That’s why I was drawn into an article, “How Apple Thrived in a Season of Tech Scandals.” Here’s how Farhad Manjoo begins:

The business world has long been plagued by Apple catastrophists — investors, analysts, rival executives and journalists who look at the world’s most valuable company and proclaim it to be imminently doomed.

The critics’ worry for Apple is understandable, even if their repeated wrongness is a little hilarious. Apple’s two-decade ascent from a near-bankrupt has-been of the personal computer era into the first trillion-dollar corporation has defied every apparent rule in tech.

Companies that make high-priced hardware products aren’t supposed to be as popular, as profitable or as permanent. To a lot of people in tech, Apple’s success can seem like a fluke, and every new hurdle the company has faced — the rise of Android, the death of Steve Jobs, the saturation of the smartphone market, the ascendance of artificial intelligence and cloud software — has looked certain to do it in.

But this year, as it begins to roll out a new set of iPhones, the storyline surrounding Apple has improbably shifted. In an era of growing skepticism about the tech industry’s impact on society, Apple’s business model is turning out to be its most lasting advantage.

Because Apple makes money by selling phones rather than advertising, it has been able to hold itself up as a guardian against a variety of digital plagues: a defender of your privacy, an agitator against misinformation and propaganda, and even a plausible warrior against tech addiction, a problem enabled by the very irresistibility of its own devices.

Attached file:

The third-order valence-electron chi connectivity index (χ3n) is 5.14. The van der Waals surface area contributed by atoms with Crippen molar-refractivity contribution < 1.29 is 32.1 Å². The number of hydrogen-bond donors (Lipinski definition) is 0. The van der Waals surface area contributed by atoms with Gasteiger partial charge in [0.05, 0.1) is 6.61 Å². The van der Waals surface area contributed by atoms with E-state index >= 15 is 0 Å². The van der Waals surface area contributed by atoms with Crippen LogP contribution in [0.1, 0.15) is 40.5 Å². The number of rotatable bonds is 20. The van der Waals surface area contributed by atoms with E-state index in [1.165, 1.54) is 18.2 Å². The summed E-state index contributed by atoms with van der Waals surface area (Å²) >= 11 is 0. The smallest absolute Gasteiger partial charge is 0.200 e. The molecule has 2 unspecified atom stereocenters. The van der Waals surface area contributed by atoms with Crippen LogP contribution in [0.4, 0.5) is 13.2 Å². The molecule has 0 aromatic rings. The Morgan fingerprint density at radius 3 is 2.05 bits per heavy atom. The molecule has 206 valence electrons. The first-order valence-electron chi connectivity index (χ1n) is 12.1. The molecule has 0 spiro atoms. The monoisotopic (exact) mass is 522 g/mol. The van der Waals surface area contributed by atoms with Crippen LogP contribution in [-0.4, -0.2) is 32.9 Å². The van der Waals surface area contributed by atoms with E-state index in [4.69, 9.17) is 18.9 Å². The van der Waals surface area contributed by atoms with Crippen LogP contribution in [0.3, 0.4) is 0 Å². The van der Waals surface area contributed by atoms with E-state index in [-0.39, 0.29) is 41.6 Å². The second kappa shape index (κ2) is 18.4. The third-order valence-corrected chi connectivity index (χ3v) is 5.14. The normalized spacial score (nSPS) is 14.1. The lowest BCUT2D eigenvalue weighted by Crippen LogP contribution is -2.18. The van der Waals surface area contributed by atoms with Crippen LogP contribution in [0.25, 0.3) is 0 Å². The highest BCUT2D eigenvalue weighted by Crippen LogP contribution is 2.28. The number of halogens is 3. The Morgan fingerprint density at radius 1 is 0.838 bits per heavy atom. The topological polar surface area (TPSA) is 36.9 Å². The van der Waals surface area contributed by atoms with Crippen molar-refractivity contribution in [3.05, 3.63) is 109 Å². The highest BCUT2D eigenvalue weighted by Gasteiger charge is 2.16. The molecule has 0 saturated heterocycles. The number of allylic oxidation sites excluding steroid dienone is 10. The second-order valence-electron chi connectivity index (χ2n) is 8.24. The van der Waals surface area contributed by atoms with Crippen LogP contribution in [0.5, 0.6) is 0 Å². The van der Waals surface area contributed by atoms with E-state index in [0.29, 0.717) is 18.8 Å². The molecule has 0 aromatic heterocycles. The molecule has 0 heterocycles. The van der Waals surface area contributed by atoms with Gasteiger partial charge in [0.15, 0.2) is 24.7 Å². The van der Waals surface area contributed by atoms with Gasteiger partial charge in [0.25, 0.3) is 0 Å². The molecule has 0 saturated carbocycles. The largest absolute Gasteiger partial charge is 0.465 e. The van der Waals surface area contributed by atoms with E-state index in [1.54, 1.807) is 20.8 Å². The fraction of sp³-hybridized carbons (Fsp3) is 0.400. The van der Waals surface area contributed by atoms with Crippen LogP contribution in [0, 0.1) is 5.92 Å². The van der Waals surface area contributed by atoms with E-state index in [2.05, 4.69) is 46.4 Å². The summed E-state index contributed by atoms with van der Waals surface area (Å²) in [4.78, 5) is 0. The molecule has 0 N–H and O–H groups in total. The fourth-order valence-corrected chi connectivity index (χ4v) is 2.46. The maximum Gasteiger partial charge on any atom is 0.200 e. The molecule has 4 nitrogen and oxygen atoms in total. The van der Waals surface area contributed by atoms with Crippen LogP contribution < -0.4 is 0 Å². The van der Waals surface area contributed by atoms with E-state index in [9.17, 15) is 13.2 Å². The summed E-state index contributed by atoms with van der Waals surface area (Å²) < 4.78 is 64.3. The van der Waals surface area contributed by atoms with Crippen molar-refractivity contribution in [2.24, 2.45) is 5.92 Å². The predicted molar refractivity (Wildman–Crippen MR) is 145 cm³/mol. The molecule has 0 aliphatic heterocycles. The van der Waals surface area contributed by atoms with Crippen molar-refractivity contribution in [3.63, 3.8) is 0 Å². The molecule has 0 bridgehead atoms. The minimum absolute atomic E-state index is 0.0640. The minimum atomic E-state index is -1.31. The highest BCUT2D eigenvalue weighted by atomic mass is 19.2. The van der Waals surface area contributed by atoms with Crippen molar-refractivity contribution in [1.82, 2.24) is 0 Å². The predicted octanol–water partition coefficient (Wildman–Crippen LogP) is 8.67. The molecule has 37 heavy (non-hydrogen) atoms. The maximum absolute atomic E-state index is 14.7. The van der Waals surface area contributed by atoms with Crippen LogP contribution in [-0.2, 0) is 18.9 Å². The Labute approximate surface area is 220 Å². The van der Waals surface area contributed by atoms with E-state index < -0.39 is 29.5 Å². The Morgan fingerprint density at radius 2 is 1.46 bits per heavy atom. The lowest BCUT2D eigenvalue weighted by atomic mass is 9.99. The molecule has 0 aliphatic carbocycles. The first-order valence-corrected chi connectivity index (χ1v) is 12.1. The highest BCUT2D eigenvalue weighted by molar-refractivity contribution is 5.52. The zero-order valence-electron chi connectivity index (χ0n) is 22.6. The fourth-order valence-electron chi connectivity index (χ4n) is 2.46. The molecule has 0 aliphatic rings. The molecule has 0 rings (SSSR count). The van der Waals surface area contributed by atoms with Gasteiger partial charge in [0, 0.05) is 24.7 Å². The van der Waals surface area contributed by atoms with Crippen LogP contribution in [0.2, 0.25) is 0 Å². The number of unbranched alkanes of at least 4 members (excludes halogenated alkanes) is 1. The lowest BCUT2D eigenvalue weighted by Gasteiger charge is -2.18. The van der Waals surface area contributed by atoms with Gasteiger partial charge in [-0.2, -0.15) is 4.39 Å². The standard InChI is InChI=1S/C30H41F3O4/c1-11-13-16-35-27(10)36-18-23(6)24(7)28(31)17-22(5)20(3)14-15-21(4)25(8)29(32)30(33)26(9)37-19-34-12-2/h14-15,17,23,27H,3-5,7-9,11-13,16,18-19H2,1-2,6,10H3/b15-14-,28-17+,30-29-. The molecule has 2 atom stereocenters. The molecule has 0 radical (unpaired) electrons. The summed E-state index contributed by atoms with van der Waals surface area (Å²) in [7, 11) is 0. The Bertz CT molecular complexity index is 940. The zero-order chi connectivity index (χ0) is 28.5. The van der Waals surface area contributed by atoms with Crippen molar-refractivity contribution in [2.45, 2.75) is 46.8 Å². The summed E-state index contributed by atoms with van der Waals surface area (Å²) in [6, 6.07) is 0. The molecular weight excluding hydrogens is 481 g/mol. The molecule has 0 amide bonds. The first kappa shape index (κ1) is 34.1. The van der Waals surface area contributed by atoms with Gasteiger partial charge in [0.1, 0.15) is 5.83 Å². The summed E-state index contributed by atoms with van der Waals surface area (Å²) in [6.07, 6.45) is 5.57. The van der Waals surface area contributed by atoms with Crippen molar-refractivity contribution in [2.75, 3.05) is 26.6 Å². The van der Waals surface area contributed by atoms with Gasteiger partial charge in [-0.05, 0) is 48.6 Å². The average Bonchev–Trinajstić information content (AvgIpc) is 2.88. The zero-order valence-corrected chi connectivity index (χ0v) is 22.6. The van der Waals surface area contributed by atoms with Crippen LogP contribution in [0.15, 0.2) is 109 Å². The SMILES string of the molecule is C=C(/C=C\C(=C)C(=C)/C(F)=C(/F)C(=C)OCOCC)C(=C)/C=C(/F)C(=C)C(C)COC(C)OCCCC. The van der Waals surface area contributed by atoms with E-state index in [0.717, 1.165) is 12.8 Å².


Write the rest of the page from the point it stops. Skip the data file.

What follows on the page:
Though it is already more profitable than any of its rivals, Apple appears likely to emerge even stronger from tech’s season of crisis. In the long run, its growing strength could profoundly alter the industry.

Want more? You can read the full article here

War Without End

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As I mentioned in a post this summer, a decade ago, New York Times reporter Dexter Filkens wrote, “The Forever War.” The book was a best-seller.

Filkens explained why we were mired in the Mideast. A few years later, President Obama announced America’s “Rebalance to the Asia-Pacific.”